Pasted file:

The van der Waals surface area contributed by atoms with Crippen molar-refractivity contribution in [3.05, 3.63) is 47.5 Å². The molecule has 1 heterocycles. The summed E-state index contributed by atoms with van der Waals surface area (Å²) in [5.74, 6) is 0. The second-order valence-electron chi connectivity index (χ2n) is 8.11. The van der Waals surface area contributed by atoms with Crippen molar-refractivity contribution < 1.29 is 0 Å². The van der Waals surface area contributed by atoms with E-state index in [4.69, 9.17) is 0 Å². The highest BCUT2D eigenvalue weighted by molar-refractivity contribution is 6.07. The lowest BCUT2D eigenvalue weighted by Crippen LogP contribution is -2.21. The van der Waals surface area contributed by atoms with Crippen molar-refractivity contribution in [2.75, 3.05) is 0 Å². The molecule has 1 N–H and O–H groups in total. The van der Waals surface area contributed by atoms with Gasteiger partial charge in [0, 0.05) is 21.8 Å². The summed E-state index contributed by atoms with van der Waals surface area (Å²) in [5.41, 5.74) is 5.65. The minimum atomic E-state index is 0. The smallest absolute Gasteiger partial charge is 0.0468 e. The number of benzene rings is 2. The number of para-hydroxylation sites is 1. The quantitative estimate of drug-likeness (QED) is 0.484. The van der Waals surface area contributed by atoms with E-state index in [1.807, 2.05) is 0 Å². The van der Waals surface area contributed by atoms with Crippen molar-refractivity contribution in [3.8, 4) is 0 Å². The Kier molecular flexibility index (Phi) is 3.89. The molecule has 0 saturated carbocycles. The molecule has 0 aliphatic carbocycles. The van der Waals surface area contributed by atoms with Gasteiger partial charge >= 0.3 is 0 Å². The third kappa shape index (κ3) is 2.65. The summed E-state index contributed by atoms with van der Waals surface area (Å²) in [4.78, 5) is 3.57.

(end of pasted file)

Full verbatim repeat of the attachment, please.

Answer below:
The van der Waals surface area contributed by atoms with Crippen molar-refractivity contribution in [3.05, 3.63) is 47.5 Å². The molecule has 1 heterocycles. The summed E-state index contributed by atoms with van der Waals surface area (Å²) in [5.74, 6) is 0. The second-order valence-electron chi connectivity index (χ2n) is 8.11. The van der Waals surface area contributed by atoms with Crippen molar-refractivity contribution < 1.29 is 0 Å². The van der Waals surface area contributed by atoms with E-state index in [4.69, 9.17) is 0 Å². The highest BCUT2D eigenvalue weighted by molar-refractivity contribution is 6.07. The lowest BCUT2D eigenvalue weighted by Crippen LogP contribution is -2.21. The van der Waals surface area contributed by atoms with Crippen molar-refractivity contribution in [2.75, 3.05) is 0 Å². The molecule has 1 N–H and O–H groups in total. The van der Waals surface area contributed by atoms with Gasteiger partial charge in [0, 0.05) is 21.8 Å². The summed E-state index contributed by atoms with van der Waals surface area (Å²) in [5.41, 5.74) is 5.65. The minimum atomic E-state index is 0. The smallest absolute Gasteiger partial charge is 0.0468 e. The number of benzene rings is 2. The number of para-hydroxylation sites is 1. The quantitative estimate of drug-likeness (QED) is 0.484. The van der Waals surface area contributed by atoms with E-state index in [1.807, 2.05) is 0 Å². The van der Waals surface area contributed by atoms with Crippen molar-refractivity contribution in [3.8, 4) is 0 Å². The Kier molecular flexibility index (Phi) is 3.89. The molecule has 0 saturated carbocycles. The molecule has 0 aliphatic carbocycles. The van der Waals surface area contributed by atoms with Gasteiger partial charge >= 0.3 is 0 Å². The third kappa shape index (κ3) is 2.65. The summed E-state index contributed by atoms with van der Waals surface area (Å²) in [4.78, 5) is 3.57.